September 2005
Volume 5, Issue 8
Free
Vision Sciences Society Annual Meeting Abstract  |   September 2005
Neural correlates of illusory motion perception in the Pinna-figure
Author Affiliations
  • Ursula Budnik
    Brain Research Unit, University of Freiburg, Freiburg, Germany, and Neuropsychology, Department of Psychology, University of Freiburg, Freiburg, Germany
  • Oliver Speck
    Medical Physics, Department of Radiologic Research, University Hospital of Freiburg, Freiburg, Germany
  • Christoph P. Kaller
    Neuropsychology, Department of Psychology, University of Freiburg, Freiburg, Germany
  • Kai Hamburger
    Brain Research Unit, University of Freiburg, Freiburg, Germany
  • Baingio Pinna
    Dipartimento di Scienze Umanistiche e dell'Antichità, Facoltà di Lettere e Filosofia, Università degli Studi di Sassari, Sassari, Italy
  • Jürgen Hennig
    Medical Physics, Department of Radiologic Research, University Hospital of Freiburg, Freiburg, Germany
Journal of Vision September 2005, Vol.5, 660. doi:10.1167/5.8.660
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      Ursula Budnik, Oliver Speck, Christoph P. Kaller, Kai Hamburger, Baingio Pinna, Jürgen Hennig; Neural correlates of illusory motion perception in the Pinna-figure. Journal of Vision 2005;5(8):660. doi: 10.1167/5.8.660.

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      © ARVO (1962-2015); The Authors (2016-present)

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Abstract

We investigated the recently discovered Pinna-Illusion using the fMRI technique. The original figure investigated by Pinna and Brelstaff (2000), which induces the illusion of rotatory motion, consists of two concentric rings of circular arranged micro patterns bounded in a specific way by light and dark lines. The illusion of rotatory motion occurs whenever this class of flat static patterns are moved across the peripheral visual field during an observer's own movement towards or away from the figure. To create the illusion suitable for the MR scanner a simulation of the subject's self-movement was created by a computerised animation. The animation generated contraction and expansion of the concentric circles on the retina i.e. outward and inward radial flow. In a block design we compared the rotatory motion illusion with two controls and one baseline condition, which all did not show the effect of the illusion, when animated. 10 volunteers, participants with normal or corrected to normal vision were tested. Statistical analysis of data acquired in this study was carried out with SPM2 using t-tests. Two bilateral occipito-temporal activation sites, and a unilateral activation in the frontal lobe were revealed to be more activated during the motion illusion in comparison to the non illusory visual stimulation (P < 0.05, FDR). The bilateral occipito-temporal activation was found to be adjacent to the V5 area, probably within the V5 complex and LOC and corresponds partly to the activation found in a PET study, which investigated the rotatory motion illusion in a static figure called Enigma (Zeki et al., 1993). Our results might challenge the view, which considers illusory motion to be detected by the same visual channels as real motion. We propose further psychophysical and brain imaging investigations and experimental improvements in order to gain insight into the general perceptual mechanisms of illusory motion.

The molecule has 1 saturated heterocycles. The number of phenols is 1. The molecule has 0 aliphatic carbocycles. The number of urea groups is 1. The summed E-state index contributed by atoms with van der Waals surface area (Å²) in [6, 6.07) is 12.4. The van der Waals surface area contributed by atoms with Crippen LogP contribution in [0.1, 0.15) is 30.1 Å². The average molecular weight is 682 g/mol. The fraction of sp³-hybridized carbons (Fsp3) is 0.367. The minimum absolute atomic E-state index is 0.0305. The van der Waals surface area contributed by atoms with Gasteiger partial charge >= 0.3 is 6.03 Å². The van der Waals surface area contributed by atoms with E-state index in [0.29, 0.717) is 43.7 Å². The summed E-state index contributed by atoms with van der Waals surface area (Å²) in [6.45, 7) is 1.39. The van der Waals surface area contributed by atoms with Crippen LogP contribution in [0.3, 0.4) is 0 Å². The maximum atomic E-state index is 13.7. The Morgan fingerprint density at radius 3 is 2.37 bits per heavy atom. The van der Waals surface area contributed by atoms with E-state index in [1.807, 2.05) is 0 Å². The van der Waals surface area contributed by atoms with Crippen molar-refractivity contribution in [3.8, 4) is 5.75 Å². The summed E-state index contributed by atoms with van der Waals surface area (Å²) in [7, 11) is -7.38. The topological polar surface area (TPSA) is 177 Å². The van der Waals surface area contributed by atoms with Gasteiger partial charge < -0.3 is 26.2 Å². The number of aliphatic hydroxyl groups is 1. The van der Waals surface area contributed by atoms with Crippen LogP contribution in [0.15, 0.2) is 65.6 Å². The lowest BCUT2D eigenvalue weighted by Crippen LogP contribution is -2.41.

Budnik, U. Speck, O. Kaller, C. P. Hamburger, K. Pinna, B. Hennig, J. (2005). Neural correlates of illusory motion perception in the Pinna-figure [Abstract]. Journal of Vision, 5(8):660, 660a, http://journalofvision.org/5/8/660/, doi:10.1167/5.8.660. [CrossRef]
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